Emmys 2021: Women filmmakers Jessica Hobbs and Lucia Aniello create history by winning the best directors awards in drama and comedy
Lucio Aniello won for directing the pilot episode of Hacks, while Jessica Hobbs earned the title of Outstanding Director - Drama for helming the fourth season finale of The Crown
In what came as a pleasant change, female directors Jessica Hobbs and Lucia Aniello, among others, bagged the Primetime Emmy Awards for best comedy and drama series in the same year for the first time, as makers from The Crown and Hacks prevailed against tough competition.
Lucio Aniello won for directing the pilot episode of Hacks, the HBO Max comedy that also won lead comedy actress for star Jean Smart.
“It’s very surreal. It feels very much like a fever dream,” Aniello said after he bagged the award for Outstanding Writing - Comedy and Outstanding Director - Comedy.
Meanwhile, Jessica Hobbs earned the title of Outstanding Director - Drama for helming the fourth season finale of The Crown, particularly the episode War that portrayed the depth of the dysfunction of Prince Charles and Princess Diana’s doomed marriage.
Hobbs’ win was part of an impressive near-sweep for The Crown. She said backstage that she tried not to think about how the retrospective would be received in 2021 but would rather focus on the feelings that the characters would have had at the moment.
“I wouldn’t say we think so much about how they’ll be perceived,” Hobbs said, but rather “the real circumstances for the person at that time.”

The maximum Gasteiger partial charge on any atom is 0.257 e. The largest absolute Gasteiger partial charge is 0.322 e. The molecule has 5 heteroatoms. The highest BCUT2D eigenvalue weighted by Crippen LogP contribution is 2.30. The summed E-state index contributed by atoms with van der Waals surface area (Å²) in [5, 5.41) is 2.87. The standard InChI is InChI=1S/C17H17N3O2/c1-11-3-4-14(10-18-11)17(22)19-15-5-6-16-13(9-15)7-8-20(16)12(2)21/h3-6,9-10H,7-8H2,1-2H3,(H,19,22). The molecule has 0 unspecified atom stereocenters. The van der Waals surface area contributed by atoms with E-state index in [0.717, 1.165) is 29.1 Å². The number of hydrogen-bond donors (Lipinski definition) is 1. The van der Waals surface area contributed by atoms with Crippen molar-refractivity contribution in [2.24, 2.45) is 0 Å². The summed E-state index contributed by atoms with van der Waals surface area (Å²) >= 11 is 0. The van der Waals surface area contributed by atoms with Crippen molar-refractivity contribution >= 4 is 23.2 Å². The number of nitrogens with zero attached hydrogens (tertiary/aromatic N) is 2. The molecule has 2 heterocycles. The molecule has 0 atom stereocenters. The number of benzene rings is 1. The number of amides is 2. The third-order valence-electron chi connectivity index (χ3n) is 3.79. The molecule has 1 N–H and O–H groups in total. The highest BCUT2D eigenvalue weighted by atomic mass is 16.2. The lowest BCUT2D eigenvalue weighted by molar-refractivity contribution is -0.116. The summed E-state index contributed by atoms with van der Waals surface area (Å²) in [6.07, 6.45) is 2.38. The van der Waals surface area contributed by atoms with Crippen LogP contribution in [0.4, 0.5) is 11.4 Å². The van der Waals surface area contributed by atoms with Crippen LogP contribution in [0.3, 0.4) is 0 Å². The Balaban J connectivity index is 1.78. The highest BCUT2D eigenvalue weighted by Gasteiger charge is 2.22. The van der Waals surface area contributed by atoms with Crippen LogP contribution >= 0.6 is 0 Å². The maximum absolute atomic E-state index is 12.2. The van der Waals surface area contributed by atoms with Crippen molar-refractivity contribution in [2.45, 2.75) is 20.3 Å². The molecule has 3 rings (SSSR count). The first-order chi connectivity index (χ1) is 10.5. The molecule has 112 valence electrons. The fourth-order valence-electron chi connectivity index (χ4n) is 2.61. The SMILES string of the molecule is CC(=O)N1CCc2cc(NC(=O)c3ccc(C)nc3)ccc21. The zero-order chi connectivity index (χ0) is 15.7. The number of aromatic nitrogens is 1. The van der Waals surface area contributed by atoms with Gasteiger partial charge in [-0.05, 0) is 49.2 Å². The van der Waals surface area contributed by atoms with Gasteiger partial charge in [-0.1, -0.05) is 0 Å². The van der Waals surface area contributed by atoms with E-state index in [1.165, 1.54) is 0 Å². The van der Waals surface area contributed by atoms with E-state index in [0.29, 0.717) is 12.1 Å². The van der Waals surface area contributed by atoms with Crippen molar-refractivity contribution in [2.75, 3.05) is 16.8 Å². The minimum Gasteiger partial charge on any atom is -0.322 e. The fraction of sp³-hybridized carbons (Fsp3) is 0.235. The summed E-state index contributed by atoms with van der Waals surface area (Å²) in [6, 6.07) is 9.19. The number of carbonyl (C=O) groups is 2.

The last woman to win the Emmy for drama series direction was Reed Morano, for the pilot of The Handmaid’s Tale in 2017. Before that, it was a more than 20-year gap after Mimi Leder’s win in 1995 for ER.
On the lighter side, women are no strangers to winning Emmys for comedy direction.
In 2018, Amy Sherman-Palladino bagged the honour for Amazon’s The Marvelous Mrs Maisel. Gail Mancuso scored back-to-back wins in 2013 and 2014 for Modern Family.
Female filmmakers also took home awards for writing, including Michaela Coel scoring writing for a limited series of HBO’s I May Destroy You, while the trio who created Hacks — Aniello, Jen Statsky, and Paul W Downs — won for comedy series writing.
“I just wrote a little something, for writers, really. Write the tale that scares you, that makes you feel uncertain, that is uncomfortable. I dare you,” Coel said after accepting her trophy for I May Destroy You.
“In a world that entices us to browse through the lives of others to help us determine how we feel about ourselves, and see in turn still the need to be constantly visible, for visibility these days seems to show equate to success. Do not be afraid to disappear, from it, from us, for a while and see what comes to you in the silence,” she concluded.